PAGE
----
SUNDAY REFLECTION FOR SOLEMNITY OF CHRIST THE KING
DANIEL 7:13-14, REVELATION 1:5-8, JOHN 18:33-37
Welcome to the solemnity of Christ the King. Today the Church has gathered to celebrate the solemnity of Christ the King. Today’s solemnity of Christ the King has a historical antecedent.
The First World War exerted strong negative influence not only on the social, economic, and political aspects of European history but also on the spiritual growth of the European cum Christian world. At this time, faith in God was affected.
Many Christians were angry with God who could not come to deliver them. At that time, many lost total faith in Him. Many dictators and empires rose to assert power and superiority over the people.
There was a great rise of secularism; reality of God’s existence was deeply questioned. The feast of Christ the King came as an antidote to these abnormalities seen at this time.
Many dictators even attempted to assert their superiority over the Church. So just as the feast of the body and blood of Christ came at a time when devotion to the Eucharist was at the lowest point, the feast of Christ the king was instituted at the time when respect for Christ and the church was waning.
Pope Pius instituted the solemnity of Christ the King in 1925 through his encyclical known as Quas Primas (in the first place) because of the increasing rate of evil at that time.
In this encyclical, Pius attributed these problems to the fact that majority of the people had pushed Jesus and his loving commandments away from their lives.
Jesus had no place again either in public or private affairs, politics etc, the Pope emphasized that as long as people refuse to subject to the rule of our savior, there will be no lasting peace among the nations (Quas Primas 1).
The feast was instituted that 1. Christians and nations would see that they are bound to give respect to Christ (31)
2. That the faithful will again have faith in God and then gain strength and courage from the celebration by reminding us that Christ must reign in our hearts, minds, nations and lives (Ouas Primas 32).
3. God is still alive
4. To assert Christ’s superiority and royalty over individuals, societies and nations.
And that 5. His kingdom differs greatly from that of the world.
Affirmation of His Royalty.
A kingdom is a realm, domain, dominion, and a place where somebody exercises an authority. A king governs every kingdom, otherwise it is not a kingdom. The king sees to the affairs of his kingdom.
So, the readings of today emphasize the validity of the kingship of Christ. They also point to the characteristics that portray this kingdom.
The readings also establish Christ’s royalty; His divine nature and omnipotence. Jesus’ answer to Pilate that His kingdom is not of this world emphatically affirms the reality of his royalty.
The first reading affirms that Christ’s authority is divine and full of glory, power and full of splendor. His authority is from God, his royalty is everlasting, and no one can take it away from him.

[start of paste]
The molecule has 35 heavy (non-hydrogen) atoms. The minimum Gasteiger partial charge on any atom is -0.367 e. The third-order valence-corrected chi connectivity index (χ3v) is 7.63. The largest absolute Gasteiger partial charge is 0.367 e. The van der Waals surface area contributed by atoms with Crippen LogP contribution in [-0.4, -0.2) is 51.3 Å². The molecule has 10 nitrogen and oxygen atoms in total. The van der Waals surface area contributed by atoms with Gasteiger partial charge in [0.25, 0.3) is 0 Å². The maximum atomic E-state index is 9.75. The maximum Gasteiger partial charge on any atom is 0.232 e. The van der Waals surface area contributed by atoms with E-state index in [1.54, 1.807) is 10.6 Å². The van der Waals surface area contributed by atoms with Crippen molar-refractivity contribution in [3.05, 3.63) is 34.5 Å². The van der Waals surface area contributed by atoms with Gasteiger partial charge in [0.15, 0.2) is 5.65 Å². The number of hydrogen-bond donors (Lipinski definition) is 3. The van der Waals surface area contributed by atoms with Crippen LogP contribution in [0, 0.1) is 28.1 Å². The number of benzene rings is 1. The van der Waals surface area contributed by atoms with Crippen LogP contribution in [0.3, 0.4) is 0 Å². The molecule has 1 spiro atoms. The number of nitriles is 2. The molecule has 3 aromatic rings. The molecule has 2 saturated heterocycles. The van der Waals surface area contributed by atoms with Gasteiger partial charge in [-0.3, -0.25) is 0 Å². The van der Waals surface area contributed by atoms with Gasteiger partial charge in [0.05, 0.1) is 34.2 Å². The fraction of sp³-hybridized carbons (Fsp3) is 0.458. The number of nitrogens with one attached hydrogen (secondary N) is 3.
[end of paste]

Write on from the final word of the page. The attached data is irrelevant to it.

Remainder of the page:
No one can destroy the Kingdom of God. And all power belongs to Him. Hence, The second reading affirms this. Therefore, this kingdom is universal without territorial boundaries.
In the gospel, Jesus whose royalty was questioned by an earthly king exposes the nature of his kingdom which differs greatly from the one we see in the world.
Hence that His kingdom is not of the world means that it does not follow the pattern known by the world. The worldly kingdom is restricted by territorial boundaries, temporal, and also ends in this world.
It is a kingdom where people assert authority over others, a kingdom where people arrogate control and power over themselves, and they can achieve this through any means.
Where Christ Governs.
Christ’s royalty is not that of the worlds. His kingdom is universal, spiritual, and eternal. In this kingdom people submit to God’s rule, doing his will. It is a dominion where God is in charge.
It is where God is the King, where people love each other, sacrifice for each other; a kingdom that seeks to convert and transform lives; a kingdom that does not glory in subjugating people under authoritative control.
This royalty is there to change that of the world. Until we accept him, until he rules in every affair of human life both public and private, there will be no peace, there will be no progress.
Is Christ really your King?
As we celebrate the solemnity of Christ the King, let us always remember that A king exercises full control over a particular kingdom.
Your king is that person, thing or circumstance that controls or reigns over your affairs. The question then is “Who is the first in your life? Who do you respect most? God or any particular individual?
We have many kings today ranging from money, problems, self, friends, etc. in any situation who do you obey first? Christ or yourself, Christ or your political party, Christ or your problems, when you allow your circumstances to control you, you have given them authority over your life.
The solemnity of Christ the King also affirms the superiority of Christ over every nations and individuals; thereby all should look up to him. He possesses every authority and power both spiritual and physical (Phil 2:10).
You have to give him the freedom to rule over all your affairs and then depend on him for everything you need. If you allow him take over your public and private affairs, grace, love, holiness, mercy etc will always accompany all you do.
This is also a lesson for all political leaders, to live a life of sacrifice and love for those under them, not just political leaders but wherever one exercises leadership over others; family, offices, businesses, schools, etc. be like Jesus; living your life for the other.
Whatever you have in this world, whichever office you occupy, wherever you think you think you are exercising control, it must one day expire. Give God a place in your life. God bless you.